An Episcopal Minister once asked my daughter why I wasn’t in church.
“Oh, he’s out wandering in the woods,” she replied. “He considers it a sacred experience.”
“You can’t get absolution from a tree!” had been his angry retort.
I suspect the man had never hiked in the wilderness and experienced the sense of peace and healing such an experience can bring. Maybe he should have checked in with St. Francis. As for me, I go along with John Muir who said, “The clearest way into the Universe is through a forest wilderness.”
I find any natural area, even a tree on a busy urban street, worthy of appreciation. But some areas deserve special attention. I’ve wandered the world to find them.
Cathedral Grove on Vancouver Island in British Columbia is one such place. Ancient giants of the tree world call it home. This is a land of Red Cedars and Douglas Firs, some reaching 250 feet in height and dating back 800 years. It’s known as an old growth forest, which means it’s a rarity, one of the few forests to escape the relentless chainsaw.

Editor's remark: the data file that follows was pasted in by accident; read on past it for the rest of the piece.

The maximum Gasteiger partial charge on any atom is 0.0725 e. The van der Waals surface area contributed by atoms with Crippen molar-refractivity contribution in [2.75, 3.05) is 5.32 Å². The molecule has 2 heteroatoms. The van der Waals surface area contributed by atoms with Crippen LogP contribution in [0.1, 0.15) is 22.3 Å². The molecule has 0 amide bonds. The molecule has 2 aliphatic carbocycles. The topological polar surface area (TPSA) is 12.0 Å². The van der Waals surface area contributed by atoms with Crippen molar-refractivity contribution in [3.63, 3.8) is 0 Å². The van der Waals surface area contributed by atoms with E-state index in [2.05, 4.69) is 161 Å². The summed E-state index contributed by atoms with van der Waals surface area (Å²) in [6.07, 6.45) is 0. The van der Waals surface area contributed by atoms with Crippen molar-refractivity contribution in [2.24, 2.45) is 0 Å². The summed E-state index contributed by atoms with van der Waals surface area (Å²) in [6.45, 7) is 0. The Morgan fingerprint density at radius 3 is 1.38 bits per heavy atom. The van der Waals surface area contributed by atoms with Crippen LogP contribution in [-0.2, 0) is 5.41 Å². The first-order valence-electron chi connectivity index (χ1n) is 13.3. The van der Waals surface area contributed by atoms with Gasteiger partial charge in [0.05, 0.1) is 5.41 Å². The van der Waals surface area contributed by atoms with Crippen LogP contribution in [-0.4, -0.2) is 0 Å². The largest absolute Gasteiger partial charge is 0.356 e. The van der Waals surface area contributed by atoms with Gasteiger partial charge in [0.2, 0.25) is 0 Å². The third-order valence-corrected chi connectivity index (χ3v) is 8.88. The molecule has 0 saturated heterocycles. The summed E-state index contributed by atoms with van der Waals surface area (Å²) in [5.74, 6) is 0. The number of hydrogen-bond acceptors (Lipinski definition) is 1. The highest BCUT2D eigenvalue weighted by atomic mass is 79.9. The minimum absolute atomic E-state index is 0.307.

Gradually we are learning to value and protect wilderness areas but it is a race against time. Driven by the desire to maximize profits and acting under the guise of job creation, timber interests continue to value forests primarily in terms of board feet produced.
As Peggy, Ken, Leslie and I hiked along the trails, we were struck by the beauty and greenness of the Grove. Hopefully my photographs below capture what we experienced. I found that http://www.cathedralgrove.eu/ provides a good overview on the Grove and the issues relating to protecting such areas.